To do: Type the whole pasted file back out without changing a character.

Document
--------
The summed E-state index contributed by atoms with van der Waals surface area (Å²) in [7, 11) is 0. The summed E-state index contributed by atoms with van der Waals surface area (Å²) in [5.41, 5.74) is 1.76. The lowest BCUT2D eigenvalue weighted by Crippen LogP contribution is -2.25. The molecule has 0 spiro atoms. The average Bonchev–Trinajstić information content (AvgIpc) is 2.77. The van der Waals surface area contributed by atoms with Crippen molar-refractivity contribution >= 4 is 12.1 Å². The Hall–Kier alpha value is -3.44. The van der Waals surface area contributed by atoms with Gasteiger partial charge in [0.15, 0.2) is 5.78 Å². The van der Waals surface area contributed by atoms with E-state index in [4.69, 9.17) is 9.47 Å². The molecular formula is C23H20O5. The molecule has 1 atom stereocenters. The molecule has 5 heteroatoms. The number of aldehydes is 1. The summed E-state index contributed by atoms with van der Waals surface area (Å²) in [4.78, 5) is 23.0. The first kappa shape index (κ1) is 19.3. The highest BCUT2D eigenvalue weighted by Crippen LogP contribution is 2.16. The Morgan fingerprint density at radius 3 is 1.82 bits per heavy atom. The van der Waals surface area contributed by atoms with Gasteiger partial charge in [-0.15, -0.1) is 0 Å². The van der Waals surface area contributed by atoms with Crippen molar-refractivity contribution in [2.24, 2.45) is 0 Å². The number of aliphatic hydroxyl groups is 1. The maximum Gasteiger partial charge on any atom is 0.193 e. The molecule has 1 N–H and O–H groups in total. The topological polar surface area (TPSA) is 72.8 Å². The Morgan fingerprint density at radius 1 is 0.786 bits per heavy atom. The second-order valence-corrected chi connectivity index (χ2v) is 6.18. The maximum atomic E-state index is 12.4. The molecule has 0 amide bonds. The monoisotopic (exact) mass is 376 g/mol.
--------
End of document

The summed E-state index contributed by atoms with van der Waals surface area (Å²) in [7, 11) is 0. The summed E-state index contributed by atoms with van der Waals surface area (Å²) in [5.41, 5.74) is 1.76. The lowest BCUT2D eigenvalue weighted by Crippen LogP contribution is -2.25. The molecule has 0 spiro atoms. The average Bonchev–Trinajstić information content (AvgIpc) is 2.77. The van der Waals surface area contributed by atoms with Crippen molar-refractivity contribution >= 4 is 12.1 Å². The Hall–Kier alpha value is -3.44. The van der Waals surface area contributed by atoms with Gasteiger partial charge in [0.15, 0.2) is 5.78 Å². The van der Waals surface area contributed by atoms with E-state index in [4.69, 9.17) is 9.47 Å². The molecular formula is C23H20O5. The molecule has 1 atom stereocenters. The molecule has 5 heteroatoms. The number of aldehydes is 1. The summed E-state index contributed by atoms with van der Waals surface area (Å²) in [4.78, 5) is 23.0. The first kappa shape index (κ1) is 19.3. The highest BCUT2D eigenvalue weighted by Crippen LogP contribution is 2.16. The Morgan fingerprint density at radius 3 is 1.82 bits per heavy atom. The van der Waals surface area contributed by atoms with Gasteiger partial charge in [-0.15, -0.1) is 0 Å². The van der Waals surface area contributed by atoms with Crippen molar-refractivity contribution in [2.24, 2.45) is 0 Å². The number of aliphatic hydroxyl groups is 1. The maximum Gasteiger partial charge on any atom is 0.193 e. The molecule has 1 N–H and O–H groups in total. The topological polar surface area (TPSA) is 72.8 Å². The Morgan fingerprint density at radius 1 is 0.786 bits per heavy atom. The second-order valence-corrected chi connectivity index (χ2v) is 6.18. The maximum atomic E-state index is 12.4. The molecule has 0 amide bonds. The monoisotopic (exact) mass is 376 g/mol.